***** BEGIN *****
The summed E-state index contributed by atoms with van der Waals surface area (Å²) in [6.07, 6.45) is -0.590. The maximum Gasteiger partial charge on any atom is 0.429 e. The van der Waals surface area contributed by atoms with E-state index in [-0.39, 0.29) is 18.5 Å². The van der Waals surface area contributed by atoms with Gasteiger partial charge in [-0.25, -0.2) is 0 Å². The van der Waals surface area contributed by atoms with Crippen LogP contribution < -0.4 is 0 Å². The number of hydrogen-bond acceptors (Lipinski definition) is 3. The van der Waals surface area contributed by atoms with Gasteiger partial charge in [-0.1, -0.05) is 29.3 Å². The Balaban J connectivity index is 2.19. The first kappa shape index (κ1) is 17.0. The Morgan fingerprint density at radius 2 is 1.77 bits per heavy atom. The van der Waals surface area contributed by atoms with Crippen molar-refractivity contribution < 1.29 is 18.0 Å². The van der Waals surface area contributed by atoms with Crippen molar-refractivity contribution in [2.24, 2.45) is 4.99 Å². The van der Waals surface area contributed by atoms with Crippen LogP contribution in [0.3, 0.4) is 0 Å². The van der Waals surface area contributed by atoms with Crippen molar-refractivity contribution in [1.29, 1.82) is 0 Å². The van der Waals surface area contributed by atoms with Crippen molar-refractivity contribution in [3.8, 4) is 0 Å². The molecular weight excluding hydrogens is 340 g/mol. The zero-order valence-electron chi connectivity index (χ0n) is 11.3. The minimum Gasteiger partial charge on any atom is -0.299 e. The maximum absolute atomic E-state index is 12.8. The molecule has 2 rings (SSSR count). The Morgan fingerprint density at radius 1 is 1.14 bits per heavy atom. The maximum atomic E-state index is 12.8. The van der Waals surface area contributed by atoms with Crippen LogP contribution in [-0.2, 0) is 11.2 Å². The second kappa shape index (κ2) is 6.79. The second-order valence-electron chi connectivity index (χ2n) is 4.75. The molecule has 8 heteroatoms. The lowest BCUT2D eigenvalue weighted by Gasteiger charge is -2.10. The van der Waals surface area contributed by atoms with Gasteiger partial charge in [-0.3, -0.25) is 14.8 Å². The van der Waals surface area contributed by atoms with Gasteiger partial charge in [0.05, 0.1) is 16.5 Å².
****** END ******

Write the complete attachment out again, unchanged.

The summed E-state index contributed by atoms with van der Waals surface area (Å²) in [6.07, 6.45) is -0.590. The maximum Gasteiger partial charge on any atom is 0.429 e. The van der Waals surface area contributed by atoms with E-state index in [-0.39, 0.29) is 18.5 Å². The van der Waals surface area contributed by atoms with Gasteiger partial charge in [-0.25, -0.2) is 0 Å². The van der Waals surface area contributed by atoms with Crippen LogP contribution < -0.4 is 0 Å². The number of hydrogen-bond acceptors (Lipinski definition) is 3. The van der Waals surface area contributed by atoms with Gasteiger partial charge in [-0.1, -0.05) is 29.3 Å². The Balaban J connectivity index is 2.19. The first kappa shape index (κ1) is 17.0. The Morgan fingerprint density at radius 2 is 1.77 bits per heavy atom. The van der Waals surface area contributed by atoms with Crippen molar-refractivity contribution < 1.29 is 18.0 Å². The van der Waals surface area contributed by atoms with Crippen molar-refractivity contribution in [2.24, 2.45) is 4.99 Å². The van der Waals surface area contributed by atoms with Crippen LogP contribution in [0.3, 0.4) is 0 Å². The van der Waals surface area contributed by atoms with Crippen molar-refractivity contribution in [1.29, 1.82) is 0 Å². The van der Waals surface area contributed by atoms with Crippen molar-refractivity contribution in [3.8, 4) is 0 Å². The molecular weight excluding hydrogens is 340 g/mol. The zero-order valence-electron chi connectivity index (χ0n) is 11.3. The minimum Gasteiger partial charge on any atom is -0.299 e. The maximum absolute atomic E-state index is 12.8. The molecule has 2 rings (SSSR count). The Morgan fingerprint density at radius 1 is 1.14 bits per heavy atom. The maximum atomic E-state index is 12.8. The van der Waals surface area contributed by atoms with Crippen LogP contribution in [-0.2, 0) is 11.2 Å². The second kappa shape index (κ2) is 6.79. The second-order valence-electron chi connectivity index (χ2n) is 4.75. The molecule has 8 heteroatoms. The lowest BCUT2D eigenvalue weighted by Gasteiger charge is -2.10. The van der Waals surface area contributed by atoms with Gasteiger partial charge in [-0.3, -0.25) is 14.8 Å². The van der Waals surface area contributed by atoms with Gasteiger partial charge in [0.05, 0.1) is 16.5 Å².